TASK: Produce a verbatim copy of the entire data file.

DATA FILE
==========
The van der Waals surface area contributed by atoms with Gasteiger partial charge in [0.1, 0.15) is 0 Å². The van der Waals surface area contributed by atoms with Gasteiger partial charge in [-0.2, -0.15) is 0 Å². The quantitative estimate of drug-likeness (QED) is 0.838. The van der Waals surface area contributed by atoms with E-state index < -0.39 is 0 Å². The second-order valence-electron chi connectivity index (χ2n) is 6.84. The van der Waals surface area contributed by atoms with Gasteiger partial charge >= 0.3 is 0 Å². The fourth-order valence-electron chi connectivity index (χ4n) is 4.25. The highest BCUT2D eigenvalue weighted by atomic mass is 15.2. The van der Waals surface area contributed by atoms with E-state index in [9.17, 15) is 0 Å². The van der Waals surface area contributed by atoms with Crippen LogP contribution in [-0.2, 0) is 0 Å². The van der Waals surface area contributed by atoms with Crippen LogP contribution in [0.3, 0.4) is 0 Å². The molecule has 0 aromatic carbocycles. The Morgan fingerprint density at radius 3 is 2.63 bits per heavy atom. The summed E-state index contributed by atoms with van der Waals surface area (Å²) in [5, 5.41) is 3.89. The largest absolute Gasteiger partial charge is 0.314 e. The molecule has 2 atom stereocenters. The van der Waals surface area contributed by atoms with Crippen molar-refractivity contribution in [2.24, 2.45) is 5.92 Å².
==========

The van der Waals surface area contributed by atoms with Gasteiger partial charge in [0.1, 0.15) is 0 Å². The van der Waals surface area contributed by atoms with Gasteiger partial charge in [-0.2, -0.15) is 0 Å². The quantitative estimate of drug-likeness (QED) is 0.838. The van der Waals surface area contributed by atoms with E-state index < -0.39 is 0 Å². The second-order valence-electron chi connectivity index (χ2n) is 6.84. The van der Waals surface area contributed by atoms with Gasteiger partial charge >= 0.3 is 0 Å². The fourth-order valence-electron chi connectivity index (χ4n) is 4.25. The highest BCUT2D eigenvalue weighted by atomic mass is 15.2. The van der Waals surface area contributed by atoms with E-state index in [9.17, 15) is 0 Å². The van der Waals surface area contributed by atoms with Crippen LogP contribution in [-0.2, 0) is 0 Å². The van der Waals surface area contributed by atoms with Crippen LogP contribution in [0.3, 0.4) is 0 Å². The molecule has 0 aromatic carbocycles. The Morgan fingerprint density at radius 3 is 2.63 bits per heavy atom. The summed E-state index contributed by atoms with van der Waals surface area (Å²) in [5, 5.41) is 3.89. The largest absolute Gasteiger partial charge is 0.314 e. The molecule has 2 atom stereocenters. The van der Waals surface area contributed by atoms with Crippen molar-refractivity contribution in [2.24, 2.45) is 5.92 Å².